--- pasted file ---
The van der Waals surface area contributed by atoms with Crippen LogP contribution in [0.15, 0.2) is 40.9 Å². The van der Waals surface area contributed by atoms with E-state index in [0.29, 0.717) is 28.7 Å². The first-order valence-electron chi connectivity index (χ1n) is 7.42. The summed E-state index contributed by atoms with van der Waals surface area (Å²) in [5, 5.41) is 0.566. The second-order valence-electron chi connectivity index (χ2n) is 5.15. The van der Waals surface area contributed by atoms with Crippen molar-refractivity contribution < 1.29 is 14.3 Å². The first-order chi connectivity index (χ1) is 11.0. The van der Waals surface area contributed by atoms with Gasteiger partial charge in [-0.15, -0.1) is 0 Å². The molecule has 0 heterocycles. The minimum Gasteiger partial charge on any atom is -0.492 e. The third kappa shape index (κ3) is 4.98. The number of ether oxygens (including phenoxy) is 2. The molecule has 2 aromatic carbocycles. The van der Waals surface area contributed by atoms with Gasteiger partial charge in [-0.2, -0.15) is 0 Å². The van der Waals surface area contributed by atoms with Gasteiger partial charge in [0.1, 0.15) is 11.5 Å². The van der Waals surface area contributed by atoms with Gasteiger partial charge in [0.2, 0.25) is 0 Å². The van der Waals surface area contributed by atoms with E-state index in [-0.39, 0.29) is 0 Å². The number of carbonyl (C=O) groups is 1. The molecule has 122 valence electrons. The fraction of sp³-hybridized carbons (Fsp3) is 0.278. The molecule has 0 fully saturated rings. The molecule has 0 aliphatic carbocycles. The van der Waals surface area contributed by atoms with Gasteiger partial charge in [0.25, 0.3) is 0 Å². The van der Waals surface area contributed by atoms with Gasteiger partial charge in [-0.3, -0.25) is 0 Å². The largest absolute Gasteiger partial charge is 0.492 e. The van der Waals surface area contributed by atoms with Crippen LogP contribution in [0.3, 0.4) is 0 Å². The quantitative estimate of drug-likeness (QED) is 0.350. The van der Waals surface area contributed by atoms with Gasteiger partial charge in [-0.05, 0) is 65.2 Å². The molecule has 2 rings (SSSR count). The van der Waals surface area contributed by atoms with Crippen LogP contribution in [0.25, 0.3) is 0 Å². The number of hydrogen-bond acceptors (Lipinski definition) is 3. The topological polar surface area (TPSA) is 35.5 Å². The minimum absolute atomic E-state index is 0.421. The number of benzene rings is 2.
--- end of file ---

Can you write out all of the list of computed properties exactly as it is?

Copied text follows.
The van der Waals surface area contributed by atoms with Crippen LogP contribution in [0.15, 0.2) is 40.9 Å². The van der Waals surface area contributed by atoms with E-state index in [0.29, 0.717) is 28.7 Å². The first-order valence-electron chi connectivity index (χ1n) is 7.42. The summed E-state index contributed by atoms with van der Waals surface area (Å²) in [5, 5.41) is 0.566. The second-order valence-electron chi connectivity index (χ2n) is 5.15. The van der Waals surface area contributed by atoms with Crippen molar-refractivity contribution < 1.29 is 14.3 Å². The first-order chi connectivity index (χ1) is 11.0. The van der Waals surface area contributed by atoms with Gasteiger partial charge in [-0.15, -0.1) is 0 Å². The molecule has 0 heterocycles. The minimum Gasteiger partial charge on any atom is -0.492 e. The third kappa shape index (κ3) is 4.98. The number of ether oxygens (including phenoxy) is 2. The molecule has 2 aromatic carbocycles. The van der Waals surface area contributed by atoms with Gasteiger partial charge in [-0.2, -0.15) is 0 Å². The van der Waals surface area contributed by atoms with Gasteiger partial charge in [0.1, 0.15) is 11.5 Å². The van der Waals surface area contributed by atoms with Gasteiger partial charge in [0.2, 0.25) is 0 Å². The van der Waals surface area contributed by atoms with E-state index in [-0.39, 0.29) is 0 Å². The number of carbonyl (C=O) groups is 1. The molecule has 122 valence electrons. The fraction of sp³-hybridized carbons (Fsp3) is 0.278. The molecule has 0 fully saturated rings. The molecule has 0 aliphatic carbocycles. The van der Waals surface area contributed by atoms with Gasteiger partial charge in [0.25, 0.3) is 0 Å². The van der Waals surface area contributed by atoms with Gasteiger partial charge in [-0.3, -0.25) is 0 Å². The largest absolute Gasteiger partial charge is 0.492 e. The van der Waals surface area contributed by atoms with Crippen LogP contribution in [0.3, 0.4) is 0 Å². The quantitative estimate of drug-likeness (QED) is 0.350. The van der Waals surface area contributed by atoms with Gasteiger partial charge in [-0.05, 0) is 65.2 Å². The molecule has 2 rings (SSSR count). The van der Waals surface area contributed by atoms with Crippen LogP contribution in [0.25, 0.3) is 0 Å². The number of hydrogen-bond acceptors (Lipinski definition) is 3. The topological polar surface area (TPSA) is 35.5 Å². The minimum absolute atomic E-state index is 0.421. The number of benzene rings is 2.